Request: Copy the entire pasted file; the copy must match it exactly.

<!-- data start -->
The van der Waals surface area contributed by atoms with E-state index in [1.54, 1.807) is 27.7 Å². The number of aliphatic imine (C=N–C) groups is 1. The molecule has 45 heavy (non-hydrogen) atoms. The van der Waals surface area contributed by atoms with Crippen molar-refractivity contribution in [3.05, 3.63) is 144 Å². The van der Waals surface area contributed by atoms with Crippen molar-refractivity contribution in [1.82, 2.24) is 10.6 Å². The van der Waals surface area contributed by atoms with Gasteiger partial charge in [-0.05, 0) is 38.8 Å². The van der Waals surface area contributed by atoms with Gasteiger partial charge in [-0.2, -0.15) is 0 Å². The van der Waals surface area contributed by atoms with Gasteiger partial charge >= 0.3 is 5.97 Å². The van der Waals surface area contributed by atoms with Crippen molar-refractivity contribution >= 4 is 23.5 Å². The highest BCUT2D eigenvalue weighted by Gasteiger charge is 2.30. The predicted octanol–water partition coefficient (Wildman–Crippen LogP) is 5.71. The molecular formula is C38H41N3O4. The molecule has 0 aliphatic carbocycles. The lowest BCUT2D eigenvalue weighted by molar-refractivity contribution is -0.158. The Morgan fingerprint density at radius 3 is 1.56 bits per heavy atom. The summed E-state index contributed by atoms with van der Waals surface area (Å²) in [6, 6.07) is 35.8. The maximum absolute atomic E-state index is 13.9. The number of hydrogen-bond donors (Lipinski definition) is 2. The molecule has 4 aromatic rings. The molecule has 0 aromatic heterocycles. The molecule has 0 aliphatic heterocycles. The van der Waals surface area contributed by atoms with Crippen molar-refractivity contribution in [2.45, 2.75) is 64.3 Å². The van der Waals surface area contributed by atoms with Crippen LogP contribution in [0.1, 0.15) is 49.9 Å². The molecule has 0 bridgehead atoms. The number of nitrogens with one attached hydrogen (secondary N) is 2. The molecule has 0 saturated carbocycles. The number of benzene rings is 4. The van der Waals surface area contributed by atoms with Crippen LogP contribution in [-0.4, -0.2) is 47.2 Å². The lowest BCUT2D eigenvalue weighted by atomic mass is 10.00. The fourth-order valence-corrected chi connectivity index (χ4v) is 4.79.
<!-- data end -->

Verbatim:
The van der Waals surface area contributed by atoms with E-state index in [1.54, 1.807) is 27.7 Å². The number of aliphatic imine (C=N–C) groups is 1. The molecule has 45 heavy (non-hydrogen) atoms. The van der Waals surface area contributed by atoms with Crippen molar-refractivity contribution in [3.05, 3.63) is 144 Å². The van der Waals surface area contributed by atoms with Crippen molar-refractivity contribution in [1.82, 2.24) is 10.6 Å². The van der Waals surface area contributed by atoms with Gasteiger partial charge in [-0.05, 0) is 38.8 Å². The van der Waals surface area contributed by atoms with Gasteiger partial charge in [-0.2, -0.15) is 0 Å². The van der Waals surface area contributed by atoms with Gasteiger partial charge >= 0.3 is 5.97 Å². The van der Waals surface area contributed by atoms with Crippen molar-refractivity contribution >= 4 is 23.5 Å². The highest BCUT2D eigenvalue weighted by Gasteiger charge is 2.30. The predicted octanol–water partition coefficient (Wildman–Crippen LogP) is 5.71. The molecular formula is C38H41N3O4. The molecule has 0 aliphatic carbocycles. The lowest BCUT2D eigenvalue weighted by molar-refractivity contribution is -0.158. The Morgan fingerprint density at radius 3 is 1.56 bits per heavy atom. The summed E-state index contributed by atoms with van der Waals surface area (Å²) in [6, 6.07) is 35.8. The maximum absolute atomic E-state index is 13.9. The number of hydrogen-bond donors (Lipinski definition) is 2. The molecule has 4 aromatic rings. The molecule has 0 aromatic heterocycles. The molecule has 0 aliphatic heterocycles. The van der Waals surface area contributed by atoms with Crippen molar-refractivity contribution in [2.45, 2.75) is 64.3 Å². The van der Waals surface area contributed by atoms with Crippen LogP contribution in [0.1, 0.15) is 49.9 Å². The molecule has 0 bridgehead atoms. The number of nitrogens with one attached hydrogen (secondary N) is 2. The molecule has 0 saturated carbocycles. The number of benzene rings is 4. The van der Waals surface area contributed by atoms with Crippen LogP contribution in [-0.4, -0.2) is 47.2 Å². The lowest BCUT2D eigenvalue weighted by atomic mass is 10.00. The fourth-order valence-corrected chi connectivity index (χ4v) is 4.79.